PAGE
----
Hungry Hearts (Italy)

An intimate and dramatic film by Saverio Costanzo, Hungry Hearts begins with a depiction of hopeful family life, before taking a sudden turn into irrationality and neuroticism. The film charts the happy couple’s disintegration into madness, paranoia and isolation. The cinematography of the film, its mis-en-scene of close, intimate shots, is contrasted by fish-eye perspectives, amplifying the jarring and unsettling nature of this film.

Leopardi (Italy)

Leopardi, or Il Giovane Favoloso, is a biopic of the 19th century Italian poet Giacomo Leopardi, whose name is not immediately recognised worldwide. Mario Martone’s depiction of the poet elevates the artist, focusing on his spiritual anguish and existential melancholia. This is more than a history and biographical film; it provides contemplation on love, life and literature. With beautiful scenes of Florence, Rome and Naples, Leopardi is a must see.

Margarita with a Straw (India)

An emotionally-touching and thought-provoking film, Margarita with a Straw is directed by Shonali Bose. Kalki Koechlin plays the part of Laila, a girl with cerebral palsy, and the film charts her struggles both with her day-to-day life and with her sexuality. Travelling from Delhi to New York University, the title for this film comes from a scene where Laila orders her first alcoholic drink. An empowering narrative, Bose’s film leaves a lasting impression.

Next to Her (Israel)

Next to Her portrays the life of Rachel, who is the full time carer for her mentally impaired sister, Gabby. When Rachel is forced to send her to a care home, the void in Rachel’s life soon becomes filled by a romantic relationship. However, difficulties emerge as Rachel tries to juggle the two relationships and boundaries become tested and blurred. This is director Asaf Korman’s debut feature film, which pivots on the unhealthy relationship between the two sisters.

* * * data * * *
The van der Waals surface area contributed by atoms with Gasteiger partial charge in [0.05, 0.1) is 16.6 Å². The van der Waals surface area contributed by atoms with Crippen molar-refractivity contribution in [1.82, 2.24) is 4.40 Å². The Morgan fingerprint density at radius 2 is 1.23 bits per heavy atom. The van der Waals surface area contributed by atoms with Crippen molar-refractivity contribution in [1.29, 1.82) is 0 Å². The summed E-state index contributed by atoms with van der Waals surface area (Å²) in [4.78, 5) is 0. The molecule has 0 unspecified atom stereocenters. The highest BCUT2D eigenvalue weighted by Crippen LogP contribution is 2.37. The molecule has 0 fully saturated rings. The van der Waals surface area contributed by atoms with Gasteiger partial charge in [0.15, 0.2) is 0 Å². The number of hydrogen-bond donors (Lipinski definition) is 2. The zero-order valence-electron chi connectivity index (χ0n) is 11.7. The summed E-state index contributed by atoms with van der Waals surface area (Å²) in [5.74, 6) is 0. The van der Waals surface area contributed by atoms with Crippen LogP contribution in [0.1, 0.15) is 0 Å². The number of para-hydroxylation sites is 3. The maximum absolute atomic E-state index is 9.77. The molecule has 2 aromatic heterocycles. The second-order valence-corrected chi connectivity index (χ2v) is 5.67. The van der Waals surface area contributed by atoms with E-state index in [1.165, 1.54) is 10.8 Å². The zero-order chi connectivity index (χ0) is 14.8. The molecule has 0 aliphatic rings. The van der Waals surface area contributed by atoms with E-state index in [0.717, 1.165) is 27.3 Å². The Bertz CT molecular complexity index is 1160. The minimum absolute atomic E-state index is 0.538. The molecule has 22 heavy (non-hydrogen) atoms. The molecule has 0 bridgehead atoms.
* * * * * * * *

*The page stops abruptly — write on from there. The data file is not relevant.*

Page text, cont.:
Waiting for August (Belgium/Romania)

This fly-on-the-wall documentary reveals the life of Georgiana, a 15-year-old teenager from Bacau, who must look after her six siblings while her mother works abroad in Italy. She will not return until the summer, hence the film’s title. Many questions are left unanswered in this film, such as why their mother must work abroad. This is because the focus of the film is on the family and Georgiana, providing the viewing with an intimate but not intrusive portrayal of their daily lives.


The Way He Looks (Brazil)

The Way He Looks, otherwise known as Hoje Eu Quero Voltar Sozinho, is a touching and unusual coming-of-age drama directed by Daniel Ribeiro. Based on a 2010 film called I Don’t Want to Go Back Alone (Eu Não Quero Voltar Sozinho), this film depicts the life of Leonardo, a blind boy, whose life changes when he meets Gabriel. The film portrays the difficulties of homosexuality and visual-impairment with compassion and dignity.

Viktoria (Bulgaria)

Set in 1979, Viktoria is Maya Vitkova’s first feature film. It is an ambitious and absurd narrative surrounding the birth of Viktoria, who is declared the Baby of the Decade in Socialist Bulgaria, and is also born without a belly button. Pampered and spoiled by the state, Viktoria leads a privileged life until the communist regime collapses. The film mixes satire with surrealism, resulting in an anxious atmosphere, revealed through widescreen and artistically composed shots.

X and Y (UK)

Morgan Matthews’ X and Y is inspired by the acclaimed 2007 documentary Beautiful Young Minds. The film charts the life of a young maths genius, Nathan, who is on the autistic spectrum, as he travels to compete in the International Maths Olympiad. After losing his father in a tragic car accident, Nathan has difficulties connecting to people. This touching and heart-warming film shows Nathan repairing his relationship with his mother, as well as creating new ones with his peers.